$ 0.1- $ 0.9 billion Macao ( China ), Bangladesh , Cambodia
, Myanmar , Brunei , Darussalam , Sri
Lanka , Mongolia , Marshall Islands and
New Caledonia .
Less than $ 0.1
French Polynesia, Papua New Guinea,
Lao People’s Democratic Republic,
Kiribati, Vanuatu, Maldives, Tuvalu,
Pakistan, Sri Lanka, Fiji,
Bangladesh, New Caledonia,
Cambodia, Papua New
INDIAN INVESTORS IN FOREIGN MARKET
• The companies that invested overseas in the month of July included JSW
Steel, Bharti Airtel, Tata Steel, Global Green Company, Religare Capital
Markets, Reliance Industries, Spice Invest and Finance Advisors.
• JSW Steel invested $163.39 million through its wholly-owned
subsidiaries and joint-venture in Mauritius, the Netherlands and the US
for its businesses in manufacturing, wholesale and retail trade besides
the hotel segment.
• Bharti Airtel invested $150.01 million through its wholly owned unit in
Mauritius in the areas of communication, storage and transportation.
• Tata Steel made an investment of $96.79 million via its wholly owned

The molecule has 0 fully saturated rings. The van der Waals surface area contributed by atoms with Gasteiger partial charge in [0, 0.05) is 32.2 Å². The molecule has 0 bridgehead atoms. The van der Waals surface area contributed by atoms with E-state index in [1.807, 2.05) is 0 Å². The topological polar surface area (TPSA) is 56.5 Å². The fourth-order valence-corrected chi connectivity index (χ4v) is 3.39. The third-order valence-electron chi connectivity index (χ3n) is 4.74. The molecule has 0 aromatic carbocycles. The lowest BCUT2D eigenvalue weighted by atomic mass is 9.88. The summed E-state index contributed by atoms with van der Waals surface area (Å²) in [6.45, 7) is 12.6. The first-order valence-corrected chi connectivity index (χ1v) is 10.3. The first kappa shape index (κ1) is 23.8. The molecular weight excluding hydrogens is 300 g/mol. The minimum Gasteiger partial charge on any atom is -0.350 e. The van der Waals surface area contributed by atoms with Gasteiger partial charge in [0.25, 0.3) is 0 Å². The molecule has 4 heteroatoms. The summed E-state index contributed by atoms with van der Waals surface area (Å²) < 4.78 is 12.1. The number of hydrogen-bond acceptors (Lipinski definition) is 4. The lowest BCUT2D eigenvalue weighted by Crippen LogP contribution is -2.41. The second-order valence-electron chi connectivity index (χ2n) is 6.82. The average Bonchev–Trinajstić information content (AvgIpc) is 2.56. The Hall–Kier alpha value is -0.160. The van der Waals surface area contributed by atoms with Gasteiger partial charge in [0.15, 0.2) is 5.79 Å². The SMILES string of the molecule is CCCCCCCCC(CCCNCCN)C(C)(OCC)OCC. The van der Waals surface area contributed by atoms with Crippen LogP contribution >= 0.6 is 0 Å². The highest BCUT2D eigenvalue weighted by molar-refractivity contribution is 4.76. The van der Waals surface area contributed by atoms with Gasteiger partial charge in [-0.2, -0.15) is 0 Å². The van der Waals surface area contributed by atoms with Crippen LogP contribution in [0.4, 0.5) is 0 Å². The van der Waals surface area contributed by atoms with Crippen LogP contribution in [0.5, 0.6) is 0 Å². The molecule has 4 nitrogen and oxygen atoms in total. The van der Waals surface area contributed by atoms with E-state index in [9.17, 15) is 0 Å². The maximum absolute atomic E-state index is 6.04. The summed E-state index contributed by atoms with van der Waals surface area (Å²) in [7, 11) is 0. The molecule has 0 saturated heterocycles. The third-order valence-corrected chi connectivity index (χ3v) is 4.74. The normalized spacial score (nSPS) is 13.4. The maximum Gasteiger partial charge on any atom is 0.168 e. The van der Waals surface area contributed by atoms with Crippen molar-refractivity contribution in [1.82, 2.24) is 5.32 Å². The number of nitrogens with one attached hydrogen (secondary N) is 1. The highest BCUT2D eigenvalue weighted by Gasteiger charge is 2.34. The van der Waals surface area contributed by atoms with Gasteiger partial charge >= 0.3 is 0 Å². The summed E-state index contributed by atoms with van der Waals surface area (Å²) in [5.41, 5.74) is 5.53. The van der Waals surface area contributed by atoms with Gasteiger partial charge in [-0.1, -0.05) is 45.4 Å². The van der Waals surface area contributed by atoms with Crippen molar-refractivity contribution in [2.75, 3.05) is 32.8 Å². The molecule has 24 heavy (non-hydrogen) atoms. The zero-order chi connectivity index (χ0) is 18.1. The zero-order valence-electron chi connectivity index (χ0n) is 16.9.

subsidiary in Singapore in financial services, insurance and real estate
INDIAN INVESTORS IN FOREIGN
• Global Green Company, which is into wholesale, retail trade, restaurants
and hotels invested $70.73 million through its joint venture in Belgium.
• Religare Captial Markets invested $64.11 million in its wholly owned
business in Mauritius. The subsidiary is into financial, insurance, real
estate and business services.
• Reliance Industries undertook an investment of $45.15 million in its
wholly owned subsidiaries in the United Arab Emirates and Australia.
The subsidiaries are into financial services, insurance, real estate and
• Spice Invest and Finance Advisors invested $37.55 million through its
wholly owned subsidiary in Singapore in the areas of financial,
insurance, real estate services.